Ï picked him up at the airport and that was the most frightening time of my life. We were chased by people on foot, helicopters, motorbikes and cars. Everyone just wanted to touch Mandela. They could kill him just trying to touch him,” Maponya recalled to Forbes Africa in a cover story in March 2017.   

Mandela was a close friend of Maponya since the 1950s. The future president, then a young lawyer   helped Maponya set up his first business against the restrictive apartheid laws that shackled black business.

Maponya wanted to open a clothing store in Soweto, Johannesburg; the authorities said no. Mandela lost the fight for the clothing store, but did manage to secure him a license to trade daily necessities. This opened the way for Maponya to start out with a milk delivery business that was to prove the foundation of his fortune.

More than half a century on, Mandela, then a former president of South Africa, beamed with pride, in 2007, as he opened the first shopping mall in Soweto.

Maponya Mall had taken the canny businessman a good deal of patience to put together. He acquired the land in 1979 – the first black man to secure a 100-year lease for land in Soweto – and spent many more years building up the mall.

“Ï fought for 27 years for that mall and was many times denied; they actually thought I was dreaming. When Nelson Mandela cut the ribbon to open the mall, that was the highlight of my life,” Maponya said years later.

It was a mile on a road less travelled by Maponya in a long journey from the tiny township of Lenyenye in Limpopo in northern South Africa where he was born. He moved across the province to Polokwane to train as a teacher and then, like many young men of his generation, moved south to Johannesburg in search of his fortune.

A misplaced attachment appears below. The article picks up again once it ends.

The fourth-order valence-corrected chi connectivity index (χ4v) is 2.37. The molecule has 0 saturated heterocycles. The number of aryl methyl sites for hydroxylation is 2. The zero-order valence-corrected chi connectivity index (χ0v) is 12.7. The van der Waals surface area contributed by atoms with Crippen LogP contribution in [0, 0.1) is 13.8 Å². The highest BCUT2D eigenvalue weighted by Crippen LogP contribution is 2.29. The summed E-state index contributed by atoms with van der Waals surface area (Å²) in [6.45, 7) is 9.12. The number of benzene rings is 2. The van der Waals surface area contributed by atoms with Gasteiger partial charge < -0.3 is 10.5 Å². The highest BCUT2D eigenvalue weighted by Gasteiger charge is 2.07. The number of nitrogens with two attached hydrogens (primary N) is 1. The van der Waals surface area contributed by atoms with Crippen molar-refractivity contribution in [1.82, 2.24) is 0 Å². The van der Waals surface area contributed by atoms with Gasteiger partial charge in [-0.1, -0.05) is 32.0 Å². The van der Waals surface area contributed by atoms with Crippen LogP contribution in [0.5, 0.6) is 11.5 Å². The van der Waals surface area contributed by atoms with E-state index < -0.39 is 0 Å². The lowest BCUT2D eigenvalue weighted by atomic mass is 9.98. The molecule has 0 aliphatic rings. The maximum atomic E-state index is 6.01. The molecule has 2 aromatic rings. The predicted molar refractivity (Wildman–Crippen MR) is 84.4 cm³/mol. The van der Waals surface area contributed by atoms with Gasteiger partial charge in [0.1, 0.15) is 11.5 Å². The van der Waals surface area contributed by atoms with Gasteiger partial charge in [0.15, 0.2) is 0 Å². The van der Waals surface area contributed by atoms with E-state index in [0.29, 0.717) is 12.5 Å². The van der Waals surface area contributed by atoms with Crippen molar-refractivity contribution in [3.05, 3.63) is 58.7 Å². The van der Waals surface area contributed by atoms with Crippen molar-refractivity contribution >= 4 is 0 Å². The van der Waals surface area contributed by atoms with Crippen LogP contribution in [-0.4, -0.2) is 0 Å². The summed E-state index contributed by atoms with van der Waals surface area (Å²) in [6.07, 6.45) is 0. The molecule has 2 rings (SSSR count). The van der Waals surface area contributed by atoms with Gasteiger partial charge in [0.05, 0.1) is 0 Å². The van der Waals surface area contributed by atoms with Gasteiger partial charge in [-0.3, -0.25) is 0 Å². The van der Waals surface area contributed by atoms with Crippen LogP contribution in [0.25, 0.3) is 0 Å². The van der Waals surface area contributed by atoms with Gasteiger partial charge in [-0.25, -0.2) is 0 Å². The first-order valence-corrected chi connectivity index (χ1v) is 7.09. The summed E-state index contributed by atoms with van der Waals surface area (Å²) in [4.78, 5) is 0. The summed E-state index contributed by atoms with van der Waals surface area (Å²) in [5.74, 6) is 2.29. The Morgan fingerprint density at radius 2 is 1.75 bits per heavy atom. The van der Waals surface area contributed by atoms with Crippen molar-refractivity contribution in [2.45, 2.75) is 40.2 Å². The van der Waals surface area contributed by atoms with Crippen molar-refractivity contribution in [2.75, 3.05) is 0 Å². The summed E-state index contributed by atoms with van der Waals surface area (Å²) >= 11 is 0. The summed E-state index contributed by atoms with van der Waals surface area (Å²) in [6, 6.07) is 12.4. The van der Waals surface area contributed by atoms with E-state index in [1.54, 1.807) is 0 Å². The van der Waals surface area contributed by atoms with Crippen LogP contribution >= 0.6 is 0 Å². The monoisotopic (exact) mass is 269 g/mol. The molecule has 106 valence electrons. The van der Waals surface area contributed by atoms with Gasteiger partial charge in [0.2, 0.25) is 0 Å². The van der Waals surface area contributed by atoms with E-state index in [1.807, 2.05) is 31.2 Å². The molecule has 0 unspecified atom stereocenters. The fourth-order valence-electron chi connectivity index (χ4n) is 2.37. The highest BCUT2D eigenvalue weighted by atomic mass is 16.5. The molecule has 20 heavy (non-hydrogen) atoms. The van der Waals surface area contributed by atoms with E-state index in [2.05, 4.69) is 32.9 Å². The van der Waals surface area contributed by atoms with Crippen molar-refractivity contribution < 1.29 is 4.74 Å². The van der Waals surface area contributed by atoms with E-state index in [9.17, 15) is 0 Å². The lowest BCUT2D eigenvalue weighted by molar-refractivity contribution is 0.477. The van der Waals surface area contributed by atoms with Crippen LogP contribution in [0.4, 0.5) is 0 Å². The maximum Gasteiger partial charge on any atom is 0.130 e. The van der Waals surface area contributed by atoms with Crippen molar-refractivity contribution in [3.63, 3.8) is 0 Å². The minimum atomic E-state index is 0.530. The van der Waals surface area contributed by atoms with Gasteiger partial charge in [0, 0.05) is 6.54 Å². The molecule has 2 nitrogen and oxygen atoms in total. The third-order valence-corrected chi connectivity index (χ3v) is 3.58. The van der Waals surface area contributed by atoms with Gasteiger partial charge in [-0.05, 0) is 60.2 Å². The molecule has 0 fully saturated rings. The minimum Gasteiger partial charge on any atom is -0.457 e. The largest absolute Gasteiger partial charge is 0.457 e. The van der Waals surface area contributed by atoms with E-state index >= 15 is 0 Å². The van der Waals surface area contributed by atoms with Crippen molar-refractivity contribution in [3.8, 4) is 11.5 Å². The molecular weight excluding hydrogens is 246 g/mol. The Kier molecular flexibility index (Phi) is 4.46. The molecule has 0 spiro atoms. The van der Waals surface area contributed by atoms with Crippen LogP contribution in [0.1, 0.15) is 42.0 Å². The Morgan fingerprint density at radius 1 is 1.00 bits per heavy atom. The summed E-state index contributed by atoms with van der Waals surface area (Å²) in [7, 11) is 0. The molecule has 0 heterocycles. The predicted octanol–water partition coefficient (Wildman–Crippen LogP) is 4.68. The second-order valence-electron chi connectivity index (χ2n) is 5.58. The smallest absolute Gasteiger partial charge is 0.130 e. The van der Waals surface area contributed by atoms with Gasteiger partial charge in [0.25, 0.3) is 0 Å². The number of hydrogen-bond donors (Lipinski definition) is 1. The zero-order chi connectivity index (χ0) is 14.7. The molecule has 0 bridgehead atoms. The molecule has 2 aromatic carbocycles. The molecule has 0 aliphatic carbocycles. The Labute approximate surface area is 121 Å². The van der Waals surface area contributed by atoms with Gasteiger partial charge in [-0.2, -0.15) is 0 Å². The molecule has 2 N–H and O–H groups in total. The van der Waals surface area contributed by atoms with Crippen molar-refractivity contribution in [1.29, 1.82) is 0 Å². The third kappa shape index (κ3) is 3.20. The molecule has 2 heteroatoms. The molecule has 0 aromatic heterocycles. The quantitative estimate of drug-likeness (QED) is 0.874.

In those days, the gold mining city was booming, but only the few saw the fruits. Maponya was blocked at every turn as he tried to make his way in business; he won through making a fortune from property, horse racing, retail, cars and liquor.

Maponya mentored many black entrepreneurs and inspired many millions more he had never met. One of them was Herman Mashaba, the former mayor of Johannesburg, who made his own fortune with hair care products.

“To myself and the people I grew up with he was an inspiration to all of us to get into business…If he had started out in business in a normal world there is no doubt he would have been even bigger than he was,” Mashaba told CNBC Africa.

Maponya will be mourned by the millions who were inspired to follow him and by a business world that is richer, in more ways than one, for his nearly a century of hard work in which retirement was never an option.

“People who retire are lazy people. You retire and do what? Bask in the sun?  I am not that type of man,” he said in 2017 at the age of 96.

He could never be.

By Chris Bishop